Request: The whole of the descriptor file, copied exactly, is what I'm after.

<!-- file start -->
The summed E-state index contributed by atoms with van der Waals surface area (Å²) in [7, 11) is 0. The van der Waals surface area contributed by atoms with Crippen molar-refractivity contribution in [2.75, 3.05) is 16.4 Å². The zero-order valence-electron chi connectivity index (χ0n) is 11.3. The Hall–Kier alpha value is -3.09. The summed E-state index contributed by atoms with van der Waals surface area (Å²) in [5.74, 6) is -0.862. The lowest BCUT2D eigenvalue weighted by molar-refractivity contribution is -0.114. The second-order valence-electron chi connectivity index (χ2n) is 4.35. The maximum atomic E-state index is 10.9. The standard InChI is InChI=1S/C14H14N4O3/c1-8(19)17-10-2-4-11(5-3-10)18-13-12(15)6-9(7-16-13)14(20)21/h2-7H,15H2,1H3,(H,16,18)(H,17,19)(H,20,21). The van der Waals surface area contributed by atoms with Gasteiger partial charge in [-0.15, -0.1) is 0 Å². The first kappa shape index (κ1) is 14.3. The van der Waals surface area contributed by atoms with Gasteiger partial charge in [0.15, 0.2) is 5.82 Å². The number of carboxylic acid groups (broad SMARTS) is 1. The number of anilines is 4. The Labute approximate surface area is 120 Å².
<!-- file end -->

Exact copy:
The summed E-state index contributed by atoms with van der Waals surface area (Å²) in [7, 11) is 0. The van der Waals surface area contributed by atoms with Crippen molar-refractivity contribution in [2.75, 3.05) is 16.4 Å². The zero-order valence-electron chi connectivity index (χ0n) is 11.3. The Hall–Kier alpha value is -3.09. The summed E-state index contributed by atoms with van der Waals surface area (Å²) in [5.74, 6) is -0.862. The lowest BCUT2D eigenvalue weighted by molar-refractivity contribution is -0.114. The second-order valence-electron chi connectivity index (χ2n) is 4.35. The maximum atomic E-state index is 10.9. The standard InChI is InChI=1S/C14H14N4O3/c1-8(19)17-10-2-4-11(5-3-10)18-13-12(15)6-9(7-16-13)14(20)21/h2-7H,15H2,1H3,(H,16,18)(H,17,19)(H,20,21). The van der Waals surface area contributed by atoms with Gasteiger partial charge in [-0.15, -0.1) is 0 Å². The first kappa shape index (κ1) is 14.3. The van der Waals surface area contributed by atoms with Gasteiger partial charge in [0.15, 0.2) is 5.82 Å². The number of carboxylic acid groups (broad SMARTS) is 1. The number of anilines is 4. The Labute approximate surface area is 120 Å².